Purpose: Recent developing work has demonstrated the efficacy and benefits of adopting hypofractionated radiotherapy (HFRT) for prostate cancer in low- and middle-income countries. Adopting HFRT in limited-resource countries, such as those in sub-Saharan Africa, can reduce treatment costs and increase treatment access where cancer burden is great. Before HFRT can be fully implemented, clinical trials on African populations are necessary. Clinics in these regions are significantly under-represented in radiotherapy clinical trial participation. In this work, we assess the capacity of African cancer centers to participate in radiotherapy clinical trials in terms of capability and quality assurance.
Methods: 14 African radiotherapy clinics with linear accelerators were invited to participate in a survey inquiring about past clinical trial experience, available resources, and relevant infrastructure. Survey items included experience in specific clinical trial phases, facility accreditation and documentation, specialist personnel on-site, and quality assurance methods. These reports were tabulated and compared to determine missing critical items required to participate in cancer clinical trials.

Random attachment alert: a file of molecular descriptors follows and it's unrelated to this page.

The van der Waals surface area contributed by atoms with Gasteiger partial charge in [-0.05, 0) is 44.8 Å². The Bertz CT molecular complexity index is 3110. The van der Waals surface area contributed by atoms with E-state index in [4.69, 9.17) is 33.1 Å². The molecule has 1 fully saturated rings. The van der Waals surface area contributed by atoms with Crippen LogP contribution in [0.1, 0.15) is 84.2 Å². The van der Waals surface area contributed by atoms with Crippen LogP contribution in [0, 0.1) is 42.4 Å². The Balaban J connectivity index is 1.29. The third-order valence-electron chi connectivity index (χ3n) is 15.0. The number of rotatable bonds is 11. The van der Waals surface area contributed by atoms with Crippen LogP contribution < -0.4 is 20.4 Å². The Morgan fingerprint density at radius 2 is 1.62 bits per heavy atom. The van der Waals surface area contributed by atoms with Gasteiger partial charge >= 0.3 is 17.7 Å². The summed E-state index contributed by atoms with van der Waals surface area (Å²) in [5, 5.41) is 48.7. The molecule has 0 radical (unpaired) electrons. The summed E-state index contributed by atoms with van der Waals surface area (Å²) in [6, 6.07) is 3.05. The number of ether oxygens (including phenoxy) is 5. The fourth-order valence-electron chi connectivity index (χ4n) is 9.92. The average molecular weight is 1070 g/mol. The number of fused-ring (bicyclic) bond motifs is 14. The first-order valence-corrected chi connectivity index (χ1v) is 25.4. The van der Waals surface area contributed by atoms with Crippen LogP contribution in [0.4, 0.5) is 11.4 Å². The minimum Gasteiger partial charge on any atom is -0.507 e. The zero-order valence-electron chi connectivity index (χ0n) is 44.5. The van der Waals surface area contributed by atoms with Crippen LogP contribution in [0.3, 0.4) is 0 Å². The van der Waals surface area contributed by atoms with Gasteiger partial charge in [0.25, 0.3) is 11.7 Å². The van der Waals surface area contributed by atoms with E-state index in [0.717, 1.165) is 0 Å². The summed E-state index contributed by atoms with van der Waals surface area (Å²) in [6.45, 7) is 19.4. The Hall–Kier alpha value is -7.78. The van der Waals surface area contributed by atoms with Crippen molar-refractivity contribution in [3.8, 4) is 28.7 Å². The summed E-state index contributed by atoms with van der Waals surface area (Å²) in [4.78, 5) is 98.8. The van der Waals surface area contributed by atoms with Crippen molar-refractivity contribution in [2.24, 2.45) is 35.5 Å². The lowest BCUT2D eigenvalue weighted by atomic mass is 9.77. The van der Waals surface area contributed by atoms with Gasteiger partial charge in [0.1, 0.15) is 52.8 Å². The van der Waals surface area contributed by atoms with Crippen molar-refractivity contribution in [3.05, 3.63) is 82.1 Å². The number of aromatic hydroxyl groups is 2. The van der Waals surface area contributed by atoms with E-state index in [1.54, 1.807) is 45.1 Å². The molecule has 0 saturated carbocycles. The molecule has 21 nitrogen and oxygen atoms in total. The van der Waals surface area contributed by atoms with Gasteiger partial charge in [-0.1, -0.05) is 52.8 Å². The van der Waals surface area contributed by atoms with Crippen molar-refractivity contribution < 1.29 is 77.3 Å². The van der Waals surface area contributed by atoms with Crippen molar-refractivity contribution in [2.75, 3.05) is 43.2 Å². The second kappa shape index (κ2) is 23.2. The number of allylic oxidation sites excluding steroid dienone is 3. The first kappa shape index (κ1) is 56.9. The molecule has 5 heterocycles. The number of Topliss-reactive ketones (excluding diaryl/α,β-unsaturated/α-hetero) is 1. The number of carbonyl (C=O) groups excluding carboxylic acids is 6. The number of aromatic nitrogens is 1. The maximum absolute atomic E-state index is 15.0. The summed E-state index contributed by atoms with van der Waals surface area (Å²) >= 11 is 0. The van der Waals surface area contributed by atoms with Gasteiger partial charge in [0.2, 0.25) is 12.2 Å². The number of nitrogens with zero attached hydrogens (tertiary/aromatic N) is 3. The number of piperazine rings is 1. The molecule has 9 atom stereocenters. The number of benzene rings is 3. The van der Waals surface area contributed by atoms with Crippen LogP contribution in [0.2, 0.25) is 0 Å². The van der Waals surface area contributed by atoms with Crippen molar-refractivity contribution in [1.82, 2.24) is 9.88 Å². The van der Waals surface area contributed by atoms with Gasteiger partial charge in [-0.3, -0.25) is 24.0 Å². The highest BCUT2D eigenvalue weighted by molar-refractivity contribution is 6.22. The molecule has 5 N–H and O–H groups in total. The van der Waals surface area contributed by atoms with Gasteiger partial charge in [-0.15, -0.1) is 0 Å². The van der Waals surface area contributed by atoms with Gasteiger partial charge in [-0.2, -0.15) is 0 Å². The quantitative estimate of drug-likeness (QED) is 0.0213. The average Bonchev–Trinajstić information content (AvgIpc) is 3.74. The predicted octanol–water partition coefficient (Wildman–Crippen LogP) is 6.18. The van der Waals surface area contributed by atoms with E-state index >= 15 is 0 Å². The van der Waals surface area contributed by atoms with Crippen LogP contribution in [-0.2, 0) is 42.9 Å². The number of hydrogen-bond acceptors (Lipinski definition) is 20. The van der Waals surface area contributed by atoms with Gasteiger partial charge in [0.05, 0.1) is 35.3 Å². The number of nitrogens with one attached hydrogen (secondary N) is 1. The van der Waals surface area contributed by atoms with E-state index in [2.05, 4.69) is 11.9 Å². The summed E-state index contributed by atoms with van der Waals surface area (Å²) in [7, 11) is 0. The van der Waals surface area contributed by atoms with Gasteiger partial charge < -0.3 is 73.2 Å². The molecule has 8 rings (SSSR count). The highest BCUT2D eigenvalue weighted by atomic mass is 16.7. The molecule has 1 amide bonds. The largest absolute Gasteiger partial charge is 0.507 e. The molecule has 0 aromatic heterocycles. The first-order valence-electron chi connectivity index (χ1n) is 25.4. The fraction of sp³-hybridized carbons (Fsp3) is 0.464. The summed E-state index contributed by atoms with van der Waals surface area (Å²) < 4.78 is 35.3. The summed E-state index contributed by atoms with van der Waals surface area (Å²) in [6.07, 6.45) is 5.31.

Results: Among surveyed cancer centers; 36%, 93%, 93%, and 79% of clinics have reported capability to participate in clinical trials of Phase I, II, III, and IV, respectively. Specialist on-site personnel varied greatly from 57% to 93%. Specialists included roles such as research coordinators, pathologists, and biostatisticians. All surveyed clinics reported to have computed tomography imaging.
Conclusion: While most of the surveyed clinics have the resources and accreditation for clinical trial participation, preliminary analysis shows that most sites are missing a number of specialist personnel which may be necessary for HFRT clinical trials. Additionally, only a handful of our surveyed clinics report to have Phase-I clinical trial capability. This could be due to lack of quality assurance necessary for Phase-I, lack of investment, or cultural stigma. Further investigation is required to determine the influence on the lack of Phase-I participation.